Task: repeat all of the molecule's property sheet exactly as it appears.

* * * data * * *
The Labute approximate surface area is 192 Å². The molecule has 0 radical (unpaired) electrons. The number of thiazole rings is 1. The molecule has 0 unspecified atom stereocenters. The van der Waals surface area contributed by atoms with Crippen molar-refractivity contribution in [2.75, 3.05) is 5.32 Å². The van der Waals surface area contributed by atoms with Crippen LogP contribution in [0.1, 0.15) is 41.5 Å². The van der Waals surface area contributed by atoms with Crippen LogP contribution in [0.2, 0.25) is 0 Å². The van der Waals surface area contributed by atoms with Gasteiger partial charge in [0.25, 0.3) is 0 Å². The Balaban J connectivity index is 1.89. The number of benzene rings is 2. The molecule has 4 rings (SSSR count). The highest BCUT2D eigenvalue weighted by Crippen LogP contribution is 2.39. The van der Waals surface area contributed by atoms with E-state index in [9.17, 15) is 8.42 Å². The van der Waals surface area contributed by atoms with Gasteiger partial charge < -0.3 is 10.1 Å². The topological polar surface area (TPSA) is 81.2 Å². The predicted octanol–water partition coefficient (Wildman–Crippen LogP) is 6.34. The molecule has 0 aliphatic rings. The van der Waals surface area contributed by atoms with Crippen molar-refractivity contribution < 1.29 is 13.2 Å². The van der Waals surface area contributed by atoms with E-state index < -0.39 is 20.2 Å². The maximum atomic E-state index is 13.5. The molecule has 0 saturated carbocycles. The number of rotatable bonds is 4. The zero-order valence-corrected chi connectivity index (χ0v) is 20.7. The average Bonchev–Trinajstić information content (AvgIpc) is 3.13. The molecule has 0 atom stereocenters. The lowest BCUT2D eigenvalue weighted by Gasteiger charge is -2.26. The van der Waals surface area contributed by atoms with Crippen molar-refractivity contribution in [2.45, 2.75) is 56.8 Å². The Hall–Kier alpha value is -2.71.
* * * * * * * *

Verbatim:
The Labute approximate surface area is 192 Å². The molecule has 0 radical (unpaired) electrons. The number of thiazole rings is 1. The molecule has 0 unspecified atom stereocenters. The van der Waals surface area contributed by atoms with Crippen molar-refractivity contribution in [2.75, 3.05) is 5.32 Å². The van der Waals surface area contributed by atoms with Crippen LogP contribution in [0.1, 0.15) is 41.5 Å². The van der Waals surface area contributed by atoms with Crippen LogP contribution in [0.2, 0.25) is 0 Å². The van der Waals surface area contributed by atoms with Gasteiger partial charge in [0.25, 0.3) is 0 Å². The Balaban J connectivity index is 1.89. The number of benzene rings is 2. The molecule has 4 rings (SSSR count). The highest BCUT2D eigenvalue weighted by Crippen LogP contribution is 2.39. The van der Waals surface area contributed by atoms with E-state index in [9.17, 15) is 8.42 Å². The van der Waals surface area contributed by atoms with Gasteiger partial charge < -0.3 is 10.1 Å². The topological polar surface area (TPSA) is 81.2 Å². The predicted octanol–water partition coefficient (Wildman–Crippen LogP) is 6.34. The molecule has 0 aliphatic rings. The van der Waals surface area contributed by atoms with Crippen molar-refractivity contribution < 1.29 is 13.2 Å². The van der Waals surface area contributed by atoms with E-state index < -0.39 is 20.2 Å². The maximum atomic E-state index is 13.5. The molecule has 0 saturated carbocycles. The number of rotatable bonds is 4. The zero-order valence-corrected chi connectivity index (χ0v) is 20.7. The average Bonchev–Trinajstić information content (AvgIpc) is 3.13. The molecule has 0 atom stereocenters. The lowest BCUT2D eigenvalue weighted by Gasteiger charge is -2.26. The van der Waals surface area contributed by atoms with Crippen molar-refractivity contribution in [2.45, 2.75) is 56.8 Å². The Hall–Kier alpha value is -2.71.